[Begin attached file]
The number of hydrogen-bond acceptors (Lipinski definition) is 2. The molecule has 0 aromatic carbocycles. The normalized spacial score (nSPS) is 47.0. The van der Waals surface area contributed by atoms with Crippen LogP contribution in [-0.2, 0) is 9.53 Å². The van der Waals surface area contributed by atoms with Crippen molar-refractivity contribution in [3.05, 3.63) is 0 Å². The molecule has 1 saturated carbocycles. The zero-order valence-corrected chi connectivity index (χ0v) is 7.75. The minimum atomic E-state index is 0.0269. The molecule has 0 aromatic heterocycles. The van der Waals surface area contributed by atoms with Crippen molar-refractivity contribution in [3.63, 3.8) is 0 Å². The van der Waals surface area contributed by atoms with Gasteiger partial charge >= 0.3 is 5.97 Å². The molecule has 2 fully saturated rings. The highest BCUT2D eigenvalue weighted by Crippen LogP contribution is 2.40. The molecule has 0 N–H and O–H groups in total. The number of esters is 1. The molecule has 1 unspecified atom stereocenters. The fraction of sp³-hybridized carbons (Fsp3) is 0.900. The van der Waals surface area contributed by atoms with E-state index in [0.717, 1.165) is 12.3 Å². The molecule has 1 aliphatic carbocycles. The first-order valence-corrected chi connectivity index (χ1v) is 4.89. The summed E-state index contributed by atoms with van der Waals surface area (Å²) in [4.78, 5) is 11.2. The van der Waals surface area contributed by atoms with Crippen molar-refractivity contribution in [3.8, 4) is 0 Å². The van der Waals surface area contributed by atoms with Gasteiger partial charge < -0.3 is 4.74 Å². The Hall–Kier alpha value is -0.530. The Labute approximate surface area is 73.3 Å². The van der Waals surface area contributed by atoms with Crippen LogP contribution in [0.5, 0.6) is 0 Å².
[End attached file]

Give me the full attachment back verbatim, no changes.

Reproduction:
The number of hydrogen-bond acceptors (Lipinski definition) is 2. The molecule has 0 aromatic carbocycles. The normalized spacial score (nSPS) is 47.0. The van der Waals surface area contributed by atoms with Crippen LogP contribution in [-0.2, 0) is 9.53 Å². The van der Waals surface area contributed by atoms with Crippen molar-refractivity contribution in [3.05, 3.63) is 0 Å². The molecule has 1 saturated carbocycles. The zero-order valence-corrected chi connectivity index (χ0v) is 7.75. The minimum atomic E-state index is 0.0269. The molecule has 0 aromatic heterocycles. The van der Waals surface area contributed by atoms with Crippen molar-refractivity contribution in [3.63, 3.8) is 0 Å². The van der Waals surface area contributed by atoms with Gasteiger partial charge >= 0.3 is 5.97 Å². The molecule has 2 fully saturated rings. The highest BCUT2D eigenvalue weighted by Crippen LogP contribution is 2.40. The molecule has 0 N–H and O–H groups in total. The number of esters is 1. The molecule has 1 unspecified atom stereocenters. The fraction of sp³-hybridized carbons (Fsp3) is 0.900. The van der Waals surface area contributed by atoms with E-state index in [0.717, 1.165) is 12.3 Å². The molecule has 1 aliphatic carbocycles. The first-order valence-corrected chi connectivity index (χ1v) is 4.89. The summed E-state index contributed by atoms with van der Waals surface area (Å²) in [4.78, 5) is 11.2. The van der Waals surface area contributed by atoms with Crippen molar-refractivity contribution in [3.8, 4) is 0 Å². The van der Waals surface area contributed by atoms with Gasteiger partial charge < -0.3 is 4.74 Å². The Hall–Kier alpha value is -0.530. The Labute approximate surface area is 73.3 Å². The van der Waals surface area contributed by atoms with Crippen LogP contribution in [0.5, 0.6) is 0 Å².